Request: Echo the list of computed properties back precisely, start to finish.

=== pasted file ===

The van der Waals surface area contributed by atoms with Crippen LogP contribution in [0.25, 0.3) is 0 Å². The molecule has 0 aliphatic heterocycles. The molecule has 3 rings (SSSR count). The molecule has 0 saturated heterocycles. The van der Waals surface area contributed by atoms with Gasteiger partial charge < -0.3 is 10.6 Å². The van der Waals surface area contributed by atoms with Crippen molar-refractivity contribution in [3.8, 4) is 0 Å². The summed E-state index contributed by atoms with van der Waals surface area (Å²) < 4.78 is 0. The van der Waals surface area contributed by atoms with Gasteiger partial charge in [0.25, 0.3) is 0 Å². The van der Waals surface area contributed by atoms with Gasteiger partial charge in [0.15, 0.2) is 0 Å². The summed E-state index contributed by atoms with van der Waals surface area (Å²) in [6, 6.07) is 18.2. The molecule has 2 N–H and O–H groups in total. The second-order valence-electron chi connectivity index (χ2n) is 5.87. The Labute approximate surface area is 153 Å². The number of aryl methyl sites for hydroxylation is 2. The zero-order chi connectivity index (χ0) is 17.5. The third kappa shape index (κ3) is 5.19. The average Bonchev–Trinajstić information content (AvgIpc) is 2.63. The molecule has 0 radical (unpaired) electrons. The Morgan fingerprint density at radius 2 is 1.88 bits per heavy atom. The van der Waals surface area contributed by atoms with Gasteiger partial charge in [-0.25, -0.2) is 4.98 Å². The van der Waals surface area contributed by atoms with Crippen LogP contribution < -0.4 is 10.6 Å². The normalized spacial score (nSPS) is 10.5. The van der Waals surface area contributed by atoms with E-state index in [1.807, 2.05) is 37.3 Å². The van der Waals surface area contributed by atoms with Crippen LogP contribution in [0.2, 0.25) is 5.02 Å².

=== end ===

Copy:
The van der Waals surface area contributed by atoms with Crippen LogP contribution in [0.25, 0.3) is 0 Å². The molecule has 0 aliphatic heterocycles. The molecule has 3 rings (SSSR count). The molecule has 0 saturated heterocycles. The van der Waals surface area contributed by atoms with Gasteiger partial charge < -0.3 is 10.6 Å². The van der Waals surface area contributed by atoms with Crippen molar-refractivity contribution in [3.8, 4) is 0 Å². The summed E-state index contributed by atoms with van der Waals surface area (Å²) < 4.78 is 0. The van der Waals surface area contributed by atoms with Gasteiger partial charge in [0.25, 0.3) is 0 Å². The van der Waals surface area contributed by atoms with Gasteiger partial charge in [0.15, 0.2) is 0 Å². The summed E-state index contributed by atoms with van der Waals surface area (Å²) in [6, 6.07) is 18.2. The molecule has 2 N–H and O–H groups in total. The second-order valence-electron chi connectivity index (χ2n) is 5.87. The Labute approximate surface area is 153 Å². The number of aryl methyl sites for hydroxylation is 2. The zero-order chi connectivity index (χ0) is 17.5. The third kappa shape index (κ3) is 5.19. The average Bonchev–Trinajstić information content (AvgIpc) is 2.63. The molecule has 0 radical (unpaired) electrons. The Morgan fingerprint density at radius 2 is 1.88 bits per heavy atom. The van der Waals surface area contributed by atoms with Gasteiger partial charge in [-0.25, -0.2) is 4.98 Å². The van der Waals surface area contributed by atoms with Crippen LogP contribution < -0.4 is 10.6 Å². The normalized spacial score (nSPS) is 10.5. The van der Waals surface area contributed by atoms with E-state index in [1.807, 2.05) is 37.3 Å². The van der Waals surface area contributed by atoms with Crippen LogP contribution in [0.2, 0.25) is 5.02 Å².